was likely to rank higher in prestige in the late 19th cent. when Britain
was still a major world power and while entry to the Foreign Office remained an ambition for many undergraduates at Oxford and Cambridge. It had the advantage as a subject for study that it looked at evidence from different points of view, demanded some knowledge of languages, and raised interesting problems of causation and contingency. Governments also encouraged the study of diplomatic history by preserving and then making available diplomatic archives, and often subsidizing publication in order to justify policy. Among the leading exponents in Britain of diplomatic history were G. P. Gooch (1873–1968), Charles Webster (1886–1961), author of The Congress of Vienna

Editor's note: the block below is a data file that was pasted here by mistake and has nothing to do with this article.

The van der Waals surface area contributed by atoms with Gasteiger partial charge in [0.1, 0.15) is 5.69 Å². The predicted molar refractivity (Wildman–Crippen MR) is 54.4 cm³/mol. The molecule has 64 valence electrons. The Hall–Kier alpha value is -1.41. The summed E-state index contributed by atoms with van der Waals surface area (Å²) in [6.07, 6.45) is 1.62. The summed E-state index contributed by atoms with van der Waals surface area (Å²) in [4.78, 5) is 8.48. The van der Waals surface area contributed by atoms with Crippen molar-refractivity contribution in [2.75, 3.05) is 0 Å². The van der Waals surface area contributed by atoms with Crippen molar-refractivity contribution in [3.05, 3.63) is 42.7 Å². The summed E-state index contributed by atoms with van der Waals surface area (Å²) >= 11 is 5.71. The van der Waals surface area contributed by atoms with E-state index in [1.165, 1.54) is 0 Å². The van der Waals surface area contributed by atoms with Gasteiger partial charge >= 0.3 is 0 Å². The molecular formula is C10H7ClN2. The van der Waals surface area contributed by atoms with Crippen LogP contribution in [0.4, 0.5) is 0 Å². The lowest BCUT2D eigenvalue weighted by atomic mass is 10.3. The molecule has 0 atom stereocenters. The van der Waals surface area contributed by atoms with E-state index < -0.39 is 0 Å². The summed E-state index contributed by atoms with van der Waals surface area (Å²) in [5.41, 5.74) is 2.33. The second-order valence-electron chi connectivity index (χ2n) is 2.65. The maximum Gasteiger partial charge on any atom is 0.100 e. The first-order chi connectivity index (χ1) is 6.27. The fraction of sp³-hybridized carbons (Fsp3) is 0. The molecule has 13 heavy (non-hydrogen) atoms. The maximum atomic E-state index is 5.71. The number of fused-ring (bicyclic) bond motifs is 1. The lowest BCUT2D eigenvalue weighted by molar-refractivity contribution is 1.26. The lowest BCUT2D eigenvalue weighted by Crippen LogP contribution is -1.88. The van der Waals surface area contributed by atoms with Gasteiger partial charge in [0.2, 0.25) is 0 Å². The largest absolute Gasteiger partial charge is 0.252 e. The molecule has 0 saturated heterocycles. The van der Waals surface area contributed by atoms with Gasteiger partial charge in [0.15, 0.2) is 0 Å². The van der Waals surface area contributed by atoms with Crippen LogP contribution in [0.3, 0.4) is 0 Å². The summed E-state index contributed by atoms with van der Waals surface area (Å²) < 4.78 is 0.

(1919) and a study of Castlereagh (1931), and H. V. Temperley (1879–1939), who produced a celebrated study of Canning (1905) and collaborated with Gooch to edit British documents on the origin of the war 1898–1914
(11 vols., 1926–38). Its weakness was that it was often taught in isolation from the rest of history as a self-contained study. Its post-1945 decline was in part a consequence of competition from other aspects of the subject, and in part that many found it unsatisfying—‘the record of what one clerk said to another clerk’, in G. M. Young's comment. The collapse of language teaching in schools also made it difficult to do more than study selected (and pre-packaged?) documents in translation. Though diplomatic history remains an important branch of historical study it seems unlikely to regain its former prominence.
J. A. Cannon